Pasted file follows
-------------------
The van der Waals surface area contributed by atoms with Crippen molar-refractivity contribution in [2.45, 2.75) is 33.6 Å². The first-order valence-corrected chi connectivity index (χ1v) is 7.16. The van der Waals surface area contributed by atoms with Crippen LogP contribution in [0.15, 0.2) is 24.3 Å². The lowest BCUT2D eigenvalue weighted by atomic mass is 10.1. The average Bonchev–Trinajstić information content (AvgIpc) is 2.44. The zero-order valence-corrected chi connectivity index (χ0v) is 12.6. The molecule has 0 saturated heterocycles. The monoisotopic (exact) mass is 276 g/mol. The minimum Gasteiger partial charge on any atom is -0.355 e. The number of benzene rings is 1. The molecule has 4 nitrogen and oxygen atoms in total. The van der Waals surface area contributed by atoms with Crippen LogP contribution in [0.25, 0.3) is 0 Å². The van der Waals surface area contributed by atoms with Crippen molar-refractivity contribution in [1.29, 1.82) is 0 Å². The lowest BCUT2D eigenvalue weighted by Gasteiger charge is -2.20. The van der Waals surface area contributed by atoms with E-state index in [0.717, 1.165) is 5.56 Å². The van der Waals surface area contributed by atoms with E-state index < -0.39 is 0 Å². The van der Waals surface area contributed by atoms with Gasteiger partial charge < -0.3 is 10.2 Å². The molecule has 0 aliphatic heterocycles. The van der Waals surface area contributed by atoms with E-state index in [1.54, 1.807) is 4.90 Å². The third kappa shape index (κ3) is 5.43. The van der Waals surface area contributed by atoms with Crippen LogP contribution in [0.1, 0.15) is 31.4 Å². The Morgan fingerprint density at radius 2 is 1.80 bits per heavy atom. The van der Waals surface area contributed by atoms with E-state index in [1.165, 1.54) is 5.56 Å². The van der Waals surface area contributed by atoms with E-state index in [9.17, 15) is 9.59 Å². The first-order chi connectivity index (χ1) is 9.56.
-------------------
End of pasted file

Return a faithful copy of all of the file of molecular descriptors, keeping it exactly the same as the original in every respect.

The van der Waals surface area contributed by atoms with Crippen molar-refractivity contribution in [2.45, 2.75) is 33.6 Å². The first-order valence-corrected chi connectivity index (χ1v) is 7.16. The van der Waals surface area contributed by atoms with Crippen LogP contribution in [0.15, 0.2) is 24.3 Å². The lowest BCUT2D eigenvalue weighted by atomic mass is 10.1. The average Bonchev–Trinajstić information content (AvgIpc) is 2.44. The zero-order valence-corrected chi connectivity index (χ0v) is 12.6. The molecule has 0 saturated heterocycles. The monoisotopic (exact) mass is 276 g/mol. The minimum Gasteiger partial charge on any atom is -0.355 e. The number of benzene rings is 1. The molecule has 4 nitrogen and oxygen atoms in total. The van der Waals surface area contributed by atoms with Crippen LogP contribution in [0.25, 0.3) is 0 Å². The van der Waals surface area contributed by atoms with Crippen molar-refractivity contribution in [1.29, 1.82) is 0 Å². The lowest BCUT2D eigenvalue weighted by Gasteiger charge is -2.20. The van der Waals surface area contributed by atoms with E-state index in [0.717, 1.165) is 5.56 Å². The van der Waals surface area contributed by atoms with E-state index < -0.39 is 0 Å². The van der Waals surface area contributed by atoms with Gasteiger partial charge < -0.3 is 10.2 Å². The molecule has 0 aliphatic heterocycles. The van der Waals surface area contributed by atoms with E-state index in [1.54, 1.807) is 4.90 Å². The third kappa shape index (κ3) is 5.43. The van der Waals surface area contributed by atoms with Crippen LogP contribution in [0.1, 0.15) is 31.4 Å². The Morgan fingerprint density at radius 2 is 1.80 bits per heavy atom. The van der Waals surface area contributed by atoms with E-state index in [1.165, 1.54) is 5.56 Å². The van der Waals surface area contributed by atoms with E-state index in [9.17, 15) is 9.59 Å². The first-order chi connectivity index (χ1) is 9.56.